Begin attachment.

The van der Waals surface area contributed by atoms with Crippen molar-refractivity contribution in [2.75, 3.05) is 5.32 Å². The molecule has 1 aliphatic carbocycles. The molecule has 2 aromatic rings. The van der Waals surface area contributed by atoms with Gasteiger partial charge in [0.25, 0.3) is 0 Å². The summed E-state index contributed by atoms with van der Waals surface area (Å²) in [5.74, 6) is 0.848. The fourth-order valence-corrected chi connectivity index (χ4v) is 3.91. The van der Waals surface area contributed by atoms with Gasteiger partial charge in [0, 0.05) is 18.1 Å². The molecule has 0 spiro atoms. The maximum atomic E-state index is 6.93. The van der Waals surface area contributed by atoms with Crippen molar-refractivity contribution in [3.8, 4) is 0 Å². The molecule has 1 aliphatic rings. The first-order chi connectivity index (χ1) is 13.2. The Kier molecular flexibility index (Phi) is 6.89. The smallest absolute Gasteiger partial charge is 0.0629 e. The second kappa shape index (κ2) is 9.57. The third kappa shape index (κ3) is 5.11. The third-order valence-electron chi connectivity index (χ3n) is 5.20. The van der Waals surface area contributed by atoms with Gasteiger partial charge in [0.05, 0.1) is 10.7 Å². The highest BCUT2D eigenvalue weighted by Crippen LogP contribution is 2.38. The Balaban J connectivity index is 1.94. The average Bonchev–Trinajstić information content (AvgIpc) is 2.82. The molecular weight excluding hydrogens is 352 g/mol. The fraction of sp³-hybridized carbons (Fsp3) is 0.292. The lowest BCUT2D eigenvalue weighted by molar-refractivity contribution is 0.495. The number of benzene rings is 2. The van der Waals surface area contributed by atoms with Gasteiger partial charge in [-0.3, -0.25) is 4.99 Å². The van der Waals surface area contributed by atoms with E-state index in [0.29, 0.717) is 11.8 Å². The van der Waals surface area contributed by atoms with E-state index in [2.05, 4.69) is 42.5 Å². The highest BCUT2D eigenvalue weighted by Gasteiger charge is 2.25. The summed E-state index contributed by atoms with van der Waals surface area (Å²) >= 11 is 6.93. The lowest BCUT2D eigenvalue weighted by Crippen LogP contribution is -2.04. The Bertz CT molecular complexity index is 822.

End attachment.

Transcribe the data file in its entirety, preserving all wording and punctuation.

The van der Waals surface area contributed by atoms with Crippen molar-refractivity contribution in [2.75, 3.05) is 5.32 Å². The molecule has 1 aliphatic carbocycles. The molecule has 2 aromatic rings. The van der Waals surface area contributed by atoms with Gasteiger partial charge in [0.25, 0.3) is 0 Å². The summed E-state index contributed by atoms with van der Waals surface area (Å²) in [5.74, 6) is 0.848. The fourth-order valence-corrected chi connectivity index (χ4v) is 3.91. The van der Waals surface area contributed by atoms with Gasteiger partial charge in [0, 0.05) is 18.1 Å². The molecule has 0 spiro atoms. The maximum atomic E-state index is 6.93. The van der Waals surface area contributed by atoms with Crippen molar-refractivity contribution in [3.8, 4) is 0 Å². The molecule has 1 aliphatic rings. The first-order chi connectivity index (χ1) is 13.2. The Kier molecular flexibility index (Phi) is 6.89. The smallest absolute Gasteiger partial charge is 0.0629 e. The second kappa shape index (κ2) is 9.57. The third kappa shape index (κ3) is 5.11. The third-order valence-electron chi connectivity index (χ3n) is 5.20. The van der Waals surface area contributed by atoms with Gasteiger partial charge in [0.05, 0.1) is 10.7 Å². The highest BCUT2D eigenvalue weighted by Crippen LogP contribution is 2.38. The Balaban J connectivity index is 1.94. The average Bonchev–Trinajstić information content (AvgIpc) is 2.82. The molecular weight excluding hydrogens is 352 g/mol. The fraction of sp³-hybridized carbons (Fsp3) is 0.292. The lowest BCUT2D eigenvalue weighted by molar-refractivity contribution is 0.495. The number of benzene rings is 2. The van der Waals surface area contributed by atoms with Gasteiger partial charge in [-0.3, -0.25) is 4.99 Å². The van der Waals surface area contributed by atoms with E-state index in [0.29, 0.717) is 11.8 Å². The van der Waals surface area contributed by atoms with E-state index in [2.05, 4.69) is 42.5 Å². The highest BCUT2D eigenvalue weighted by Gasteiger charge is 2.25. The summed E-state index contributed by atoms with van der Waals surface area (Å²) >= 11 is 6.93. The lowest BCUT2D eigenvalue weighted by Crippen LogP contribution is -2.04. The Bertz CT molecular complexity index is 822.